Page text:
In this same vein, most Islamic states which do not come under the purview of a greater state can only use Sharia law. Sharia law is a system whose tenets are outlined here.
Some highlights include the death penalty for apostates and blasphemy, amputation for theft, and women not being allowed to drive things. In fairness, there is disagreement among Muslim nations about how to enforce this law. In similar fairness, no Muslim necessarily denies that they must follow that law.
Because “there is only one God” is a constant theme in Muslim society, and because Sharia is that God’s will, there is no cessation in terms of attempting to expand the reach of that law. It is factual that most Muslims, past a certain threshold of devoutness, literally cannot accept any other legal system or God as legitimate.
I have left certain threshold of devoutness as a vague definition because we are arguing trends. Justifying each action by every person might fill a lot of blog pages, but I have other things to do, and at some level you have to accept or not accept these fair and researched views of Islamic society on your own.
In the end, if this doesn’t convince you (and I didn’t even mention Islam’s bloodsoaked march up through central Europe from north Africa) nothing is going to, but here’s how all this pertains to this weekend in France in particular.
Borders do not halt globalism. Borders encourage globalism. By allowing the people of various nations to retain a stem identity without force or friction, they become far more liberal about integrating and accepting and tolerating others.
A good analogy is how you might feel if your house was made of glass. You wouldn’t suddenly become an exhibitionist—or, most people wouldn’t. Collectivism is a fantasy. Most people need someplace to unwind, sit around in their underwear and watch television. Your country, for your population indigenous and cultured, is that dirty, unvacuumed couch with your butt-groove intact and inviting. Those moments give you the strength to go and perform for the world outside when you go to work or to the gym or to the bar.
Now picture entire nation-states trying to relate to one another while internal friction gradually becomes unbearable. For example, your house is glass. You’re sitting in your chair trying to watch TV in your underwear, but people keep pointing and laughing, or shaking their heads at your choice of program, or wonder aloud (and pointedly) about why you can’t chew with your mouth closed.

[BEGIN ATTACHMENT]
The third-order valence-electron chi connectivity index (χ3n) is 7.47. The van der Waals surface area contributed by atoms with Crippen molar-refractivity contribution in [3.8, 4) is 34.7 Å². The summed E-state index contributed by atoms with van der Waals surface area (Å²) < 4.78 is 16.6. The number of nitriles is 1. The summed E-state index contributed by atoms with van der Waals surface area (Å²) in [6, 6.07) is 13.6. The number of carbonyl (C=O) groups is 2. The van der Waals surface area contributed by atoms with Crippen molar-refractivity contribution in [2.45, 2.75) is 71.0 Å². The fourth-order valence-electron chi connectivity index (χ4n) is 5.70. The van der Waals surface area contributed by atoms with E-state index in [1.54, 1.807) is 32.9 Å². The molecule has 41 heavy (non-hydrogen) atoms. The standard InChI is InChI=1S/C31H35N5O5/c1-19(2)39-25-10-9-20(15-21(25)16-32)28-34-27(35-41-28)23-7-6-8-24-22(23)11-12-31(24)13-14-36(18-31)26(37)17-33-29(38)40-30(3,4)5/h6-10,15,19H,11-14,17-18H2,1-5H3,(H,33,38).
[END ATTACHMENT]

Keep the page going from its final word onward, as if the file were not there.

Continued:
This causes a lot of resentment and counter-will. It wouldn’t be so bad if it was a friend or someone you could tell to go and take a running jump, but these people are just strangers passing by. Their motivations are at best unknown, and at worst hostile—there’s no way to know except by proven behaviour.
And if some identifiable group by whatever means—let’s take Chinese men dressed in Shaolin outfits—throw rocks at your house every time they pass by, it’s time to ask what might be done about these strange monks who are so hurtfully precise with their rocks, isn’t it?
ISIS is at war with the West, and characteristic of Shiite majority systems, view everything but Shia-aligned systems as illegitimate and worthy only of enforcing submission upon. Their rocks, thrown at the various houses all around, come in body counts and casualty numbers. They are being helped by a bunch of people inside the house leaving the windows open, because they no longer know why they even have walls if they’re made of glass.
ISIS has massively infiltrated the migrant wave. From the ongoing rape and pillage of Sweden, to the rising crime wave in France (with the latest incident occurring on the Champs-Elysee itself on April 20th) to German women no longer feeling safe walking down the street, there can be no denial that a hostile force is at work.
A vote for anything, anyone, and any concept that mitigates the damage (both done and potential) and begins to restore order to the Western world is a concept that will lead to enhanced diplomatic relations and a better life for everyone involved.
As I have mentioned, it was Western meddling in the Middle-East which birthed this crisis in the first place.
The best thing we can do now is vote to stop.
So vote populism. Vote borders. Vote nationalism. Vote Marine Le Pen, vote AfD, vote everything and anything that ceases geopolitical interference, and will deport harmful immigrants under the laws of their current country without compromise.
Even liberals should do this. Islam is not a liberal religion, as I think I’ve indicated, and it makes no sense for the left to cuddle up to them in the long-term—even if, in the short term, it buys the left more ignorant votes.